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21.1 Theoretical and Practical Background

A Bayesian posterior is technically a probability measure, which is a parameterization-invariant, abstract mathematical object.38

Stan’s modeling language, on the other hand, defines a probability density, which is a non-unique, parameterization-dependent function in \(\mathbb{R}^N \rightarrow \mathbb{R}^{+}\). In practice, this means a given model can be represented different ways in Stan, and different representations have different computational performances.

As pointed out by Gelman (2004) in a paper discussing the relation between parameterizations and Bayesian modeling, a change of parameterization often carries with it suggestions of how the model might change, because we tend to use certain natural classes of prior distributions. Thus, it’s not just that we have a fixed distribution that we want to sample from, with reparameterizations being computational aids. In addition, once we reparameterize and add prior information, the model itself typically changes, often in useful ways.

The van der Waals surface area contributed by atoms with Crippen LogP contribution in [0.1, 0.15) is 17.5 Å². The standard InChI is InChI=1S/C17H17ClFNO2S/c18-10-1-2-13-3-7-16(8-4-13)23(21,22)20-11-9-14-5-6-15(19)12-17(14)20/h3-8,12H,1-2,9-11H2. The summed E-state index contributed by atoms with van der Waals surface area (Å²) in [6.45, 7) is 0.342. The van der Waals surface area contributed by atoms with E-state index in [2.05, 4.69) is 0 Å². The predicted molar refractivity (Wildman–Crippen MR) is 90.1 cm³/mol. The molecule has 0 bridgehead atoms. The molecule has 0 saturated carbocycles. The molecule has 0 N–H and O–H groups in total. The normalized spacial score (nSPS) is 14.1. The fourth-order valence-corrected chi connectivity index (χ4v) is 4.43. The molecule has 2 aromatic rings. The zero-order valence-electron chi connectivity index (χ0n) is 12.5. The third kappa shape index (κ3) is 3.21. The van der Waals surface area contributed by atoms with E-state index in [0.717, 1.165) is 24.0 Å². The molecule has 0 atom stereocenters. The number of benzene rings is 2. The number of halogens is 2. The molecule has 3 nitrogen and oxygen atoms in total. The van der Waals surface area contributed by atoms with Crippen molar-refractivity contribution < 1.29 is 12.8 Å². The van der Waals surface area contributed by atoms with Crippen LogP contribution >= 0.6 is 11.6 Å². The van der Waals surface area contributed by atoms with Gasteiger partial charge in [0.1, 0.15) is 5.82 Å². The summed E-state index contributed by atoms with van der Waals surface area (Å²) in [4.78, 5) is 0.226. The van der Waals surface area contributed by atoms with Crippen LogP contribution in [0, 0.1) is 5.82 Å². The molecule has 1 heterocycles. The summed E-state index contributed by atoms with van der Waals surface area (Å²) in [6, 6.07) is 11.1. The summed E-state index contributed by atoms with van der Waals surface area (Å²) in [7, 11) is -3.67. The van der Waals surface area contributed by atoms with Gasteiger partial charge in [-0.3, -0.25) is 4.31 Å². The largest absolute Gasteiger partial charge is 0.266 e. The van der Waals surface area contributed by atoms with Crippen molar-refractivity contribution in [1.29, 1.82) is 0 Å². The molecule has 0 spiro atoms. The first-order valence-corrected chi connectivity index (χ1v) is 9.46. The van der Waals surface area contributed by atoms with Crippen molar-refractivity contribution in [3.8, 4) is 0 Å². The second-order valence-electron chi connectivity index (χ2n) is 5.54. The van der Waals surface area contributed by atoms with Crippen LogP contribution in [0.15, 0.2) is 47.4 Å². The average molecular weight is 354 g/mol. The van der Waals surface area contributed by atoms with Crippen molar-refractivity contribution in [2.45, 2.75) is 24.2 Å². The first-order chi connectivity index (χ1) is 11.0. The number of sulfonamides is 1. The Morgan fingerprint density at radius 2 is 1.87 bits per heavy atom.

Gelman, Andrew. 2004. “Parameterization and Bayesian Modeling.” Journal of the American Statistical Association 99: 537–45.

  1. This is in contrast to (penalized) maximum likelihood estimates, which are not parameterization invariant.